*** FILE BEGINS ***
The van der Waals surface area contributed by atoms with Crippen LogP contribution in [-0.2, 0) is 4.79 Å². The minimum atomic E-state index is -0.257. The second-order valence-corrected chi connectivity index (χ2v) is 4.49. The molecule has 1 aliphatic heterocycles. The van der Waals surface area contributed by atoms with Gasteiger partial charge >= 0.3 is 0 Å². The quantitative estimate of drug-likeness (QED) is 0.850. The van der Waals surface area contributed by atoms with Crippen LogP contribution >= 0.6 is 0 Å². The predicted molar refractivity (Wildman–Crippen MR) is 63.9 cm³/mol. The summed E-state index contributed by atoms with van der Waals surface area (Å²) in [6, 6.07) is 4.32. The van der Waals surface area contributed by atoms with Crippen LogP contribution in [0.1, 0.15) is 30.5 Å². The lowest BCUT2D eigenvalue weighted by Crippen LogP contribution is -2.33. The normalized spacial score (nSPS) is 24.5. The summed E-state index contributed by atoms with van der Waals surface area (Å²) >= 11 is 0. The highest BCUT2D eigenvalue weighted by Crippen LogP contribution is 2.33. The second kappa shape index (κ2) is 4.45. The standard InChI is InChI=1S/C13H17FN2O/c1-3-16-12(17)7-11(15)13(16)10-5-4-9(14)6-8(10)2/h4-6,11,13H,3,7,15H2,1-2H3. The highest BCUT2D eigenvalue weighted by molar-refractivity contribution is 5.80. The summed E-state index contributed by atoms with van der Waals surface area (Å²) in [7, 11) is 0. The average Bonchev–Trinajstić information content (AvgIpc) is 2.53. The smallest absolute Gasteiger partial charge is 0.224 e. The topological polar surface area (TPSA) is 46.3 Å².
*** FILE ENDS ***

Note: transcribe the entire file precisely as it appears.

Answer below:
The van der Waals surface area contributed by atoms with Crippen LogP contribution in [-0.2, 0) is 4.79 Å². The minimum atomic E-state index is -0.257. The second-order valence-corrected chi connectivity index (χ2v) is 4.49. The molecule has 1 aliphatic heterocycles. The van der Waals surface area contributed by atoms with Gasteiger partial charge >= 0.3 is 0 Å². The quantitative estimate of drug-likeness (QED) is 0.850. The van der Waals surface area contributed by atoms with Crippen LogP contribution >= 0.6 is 0 Å². The predicted molar refractivity (Wildman–Crippen MR) is 63.9 cm³/mol. The summed E-state index contributed by atoms with van der Waals surface area (Å²) in [6, 6.07) is 4.32. The van der Waals surface area contributed by atoms with Crippen LogP contribution in [0.1, 0.15) is 30.5 Å². The lowest BCUT2D eigenvalue weighted by Crippen LogP contribution is -2.33. The normalized spacial score (nSPS) is 24.5. The summed E-state index contributed by atoms with van der Waals surface area (Å²) >= 11 is 0. The highest BCUT2D eigenvalue weighted by Crippen LogP contribution is 2.33. The second kappa shape index (κ2) is 4.45. The standard InChI is InChI=1S/C13H17FN2O/c1-3-16-12(17)7-11(15)13(16)10-5-4-9(14)6-8(10)2/h4-6,11,13H,3,7,15H2,1-2H3. The highest BCUT2D eigenvalue weighted by molar-refractivity contribution is 5.80. The summed E-state index contributed by atoms with van der Waals surface area (Å²) in [7, 11) is 0. The average Bonchev–Trinajstić information content (AvgIpc) is 2.53. The smallest absolute Gasteiger partial charge is 0.224 e. The topological polar surface area (TPSA) is 46.3 Å².